This Snugpack Response Pack contains the following items -
- A small Gransford-Bruks Axe.
- A Bahco folding saw.
- A survival knife with steel-striker.
- A small ground-sheet.
- Paracord and tarp fasteners.
- A basic fire-lighting kit.
- A basha (strapped to the outside).
- A small torch (fastened to outside).
- A survival blanket.
This kit all fits into the pack easily, with the basha strapped to the outside. To complement this I sometimes use another 'bum-bag' which contains the following -
- An mKettle.
- A small water-bottle.
- some 3-in-1 coffee sachets.
- Dried meals.
- A fork-spoon.
- 2 plastic cups.
The two bags can be carried over the shoulders, crossing over each other, which is quite comfortable and not heavy.
The survival knife has a steel-striker and a sharpener attached to the sheaf, which makes it a very useful and handy tool to carry. This has seen many years of wear without any problems and keeps very sharp. It is Swedish made.
The above is a Japanese made mini-saw, but I usually carry a Barco folding saw which is larger and cuts larger logs. The Bahco has given years of use and as yet has not even had to have the blade renewed. I have also used these Bahco folding saws for many years on gardening tasks.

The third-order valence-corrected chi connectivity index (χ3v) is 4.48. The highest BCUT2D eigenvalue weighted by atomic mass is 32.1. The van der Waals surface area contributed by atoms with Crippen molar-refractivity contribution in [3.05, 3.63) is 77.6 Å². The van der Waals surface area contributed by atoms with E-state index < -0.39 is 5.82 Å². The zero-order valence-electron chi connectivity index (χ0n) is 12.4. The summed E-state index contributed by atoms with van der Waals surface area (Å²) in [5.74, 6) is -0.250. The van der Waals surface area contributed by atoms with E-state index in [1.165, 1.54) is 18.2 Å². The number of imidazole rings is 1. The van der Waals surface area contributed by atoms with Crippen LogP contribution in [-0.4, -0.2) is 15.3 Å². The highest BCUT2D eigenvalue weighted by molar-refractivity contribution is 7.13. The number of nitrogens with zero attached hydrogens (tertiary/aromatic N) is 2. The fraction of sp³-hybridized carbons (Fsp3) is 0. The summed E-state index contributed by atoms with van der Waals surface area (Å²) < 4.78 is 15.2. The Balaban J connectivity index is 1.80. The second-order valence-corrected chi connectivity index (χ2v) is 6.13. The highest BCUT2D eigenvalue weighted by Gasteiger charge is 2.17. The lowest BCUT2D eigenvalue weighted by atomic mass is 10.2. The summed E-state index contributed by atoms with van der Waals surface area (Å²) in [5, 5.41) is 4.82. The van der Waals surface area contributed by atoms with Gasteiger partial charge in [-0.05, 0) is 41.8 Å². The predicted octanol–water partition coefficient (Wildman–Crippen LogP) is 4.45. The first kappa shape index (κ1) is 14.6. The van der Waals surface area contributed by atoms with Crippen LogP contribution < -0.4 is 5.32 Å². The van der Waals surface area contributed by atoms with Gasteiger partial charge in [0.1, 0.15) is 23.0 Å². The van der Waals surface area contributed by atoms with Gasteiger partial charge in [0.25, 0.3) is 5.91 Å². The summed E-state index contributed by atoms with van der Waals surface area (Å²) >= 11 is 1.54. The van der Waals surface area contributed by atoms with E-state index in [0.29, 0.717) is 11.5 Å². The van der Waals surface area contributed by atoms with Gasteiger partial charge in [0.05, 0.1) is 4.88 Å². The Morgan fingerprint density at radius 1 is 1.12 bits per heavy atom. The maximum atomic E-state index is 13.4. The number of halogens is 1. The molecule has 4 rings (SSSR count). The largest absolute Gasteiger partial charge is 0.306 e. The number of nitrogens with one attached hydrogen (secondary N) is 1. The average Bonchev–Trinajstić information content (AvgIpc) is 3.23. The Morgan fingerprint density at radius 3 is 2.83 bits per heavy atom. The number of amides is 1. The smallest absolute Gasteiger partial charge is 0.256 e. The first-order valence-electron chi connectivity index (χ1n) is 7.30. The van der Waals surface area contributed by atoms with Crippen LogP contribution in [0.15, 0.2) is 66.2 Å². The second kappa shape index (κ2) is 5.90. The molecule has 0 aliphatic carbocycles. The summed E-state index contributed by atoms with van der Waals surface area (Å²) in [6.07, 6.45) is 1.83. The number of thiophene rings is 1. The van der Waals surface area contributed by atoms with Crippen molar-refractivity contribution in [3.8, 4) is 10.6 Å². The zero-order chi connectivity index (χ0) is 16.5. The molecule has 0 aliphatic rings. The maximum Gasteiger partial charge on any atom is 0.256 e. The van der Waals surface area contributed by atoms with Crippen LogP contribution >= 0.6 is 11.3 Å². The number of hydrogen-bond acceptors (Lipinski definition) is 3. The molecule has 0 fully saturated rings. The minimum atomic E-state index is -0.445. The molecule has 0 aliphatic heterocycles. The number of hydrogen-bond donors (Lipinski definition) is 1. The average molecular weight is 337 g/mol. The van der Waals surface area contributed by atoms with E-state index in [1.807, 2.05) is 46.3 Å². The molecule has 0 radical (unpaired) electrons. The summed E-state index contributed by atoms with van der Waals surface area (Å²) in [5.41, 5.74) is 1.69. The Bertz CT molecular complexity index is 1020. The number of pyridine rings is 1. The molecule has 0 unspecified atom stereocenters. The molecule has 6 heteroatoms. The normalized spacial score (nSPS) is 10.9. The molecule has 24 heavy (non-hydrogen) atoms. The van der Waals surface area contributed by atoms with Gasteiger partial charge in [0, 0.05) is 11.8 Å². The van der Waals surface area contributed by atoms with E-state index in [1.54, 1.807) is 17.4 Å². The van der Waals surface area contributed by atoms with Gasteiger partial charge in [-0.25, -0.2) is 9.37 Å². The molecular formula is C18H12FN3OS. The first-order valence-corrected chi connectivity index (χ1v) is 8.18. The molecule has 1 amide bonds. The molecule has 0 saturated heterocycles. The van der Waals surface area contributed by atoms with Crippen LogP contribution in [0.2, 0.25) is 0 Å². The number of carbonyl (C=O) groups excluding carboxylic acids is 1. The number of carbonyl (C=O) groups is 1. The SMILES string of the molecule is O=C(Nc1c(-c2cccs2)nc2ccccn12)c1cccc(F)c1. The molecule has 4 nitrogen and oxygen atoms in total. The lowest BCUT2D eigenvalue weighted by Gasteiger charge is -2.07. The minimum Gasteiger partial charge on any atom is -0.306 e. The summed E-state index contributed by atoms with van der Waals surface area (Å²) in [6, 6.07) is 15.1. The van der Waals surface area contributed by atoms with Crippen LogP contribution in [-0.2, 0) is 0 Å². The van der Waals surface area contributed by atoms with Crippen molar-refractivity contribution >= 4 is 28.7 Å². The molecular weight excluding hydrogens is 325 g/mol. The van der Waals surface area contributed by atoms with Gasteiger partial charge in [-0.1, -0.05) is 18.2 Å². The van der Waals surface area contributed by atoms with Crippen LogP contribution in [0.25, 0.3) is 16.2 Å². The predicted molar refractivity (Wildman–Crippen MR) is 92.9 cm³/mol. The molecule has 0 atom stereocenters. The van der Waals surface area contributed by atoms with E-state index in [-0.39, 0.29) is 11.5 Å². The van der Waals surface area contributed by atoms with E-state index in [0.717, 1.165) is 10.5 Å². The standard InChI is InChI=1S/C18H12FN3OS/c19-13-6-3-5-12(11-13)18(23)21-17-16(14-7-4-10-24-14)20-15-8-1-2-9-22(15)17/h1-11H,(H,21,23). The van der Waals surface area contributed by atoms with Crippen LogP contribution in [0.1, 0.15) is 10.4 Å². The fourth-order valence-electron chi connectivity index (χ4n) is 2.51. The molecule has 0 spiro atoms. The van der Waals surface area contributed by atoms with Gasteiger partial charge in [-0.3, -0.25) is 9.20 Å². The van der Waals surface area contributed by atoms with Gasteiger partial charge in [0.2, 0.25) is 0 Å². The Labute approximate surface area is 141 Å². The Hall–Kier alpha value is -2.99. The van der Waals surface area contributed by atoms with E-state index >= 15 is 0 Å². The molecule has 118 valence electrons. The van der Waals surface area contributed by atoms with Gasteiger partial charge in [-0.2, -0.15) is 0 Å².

To be quite honest this small kit is quite sufficient for training purposes; the twin-bags are easy to carry and with each one containing different things - one contains shelter/fire, the other contains food/drink/cooking - it is easy to get to what you need.
This is the mKettle which heats up quickly when used with wood fuel, and slightly less quick when using a methylated-spirit burner (and slower with the latter in the cold of winter). It was new when this photo was taken some years ago, and today it is still going strong, though it does suffer from a typical fault (like the Kelly Kettle) of the aluminium base distorting slightly after a few years of heat using wood fuel. This, however, does not distract from its purpose and it still works fine.
This is the Storm-Kettle or Kelly-Kettle which is slightly larger and does not have the cover which makes it easy to lift up. Again, this one was new when the photo was taken, but after many years of use it is still going strong. I have a larger one for our Folk-Camps.
This is the mini-axe from Gransford-Bruks which fits perfectly into the small pack. It is now some years old and has kept its edge well through sharpening and keeping clean. Although very small it is heavy enough to tackle many of the jobs needed in survivalism. I have the larger hatchet too which is used at Folk-Camps.
This is not a 'survival kit' in the sense of a small kit carried at all times; it is a kit suited to weekly training in a local woodland area. The idea is to do the basic survival training as a weekly practice - 'practice makes perfect'. This then becomes automatic and the work can be done without thinking about it. The advantage is that once the basic shelter-building and fire-lighting can be done automatically the basics are done with and other important tasks can then be undertaken.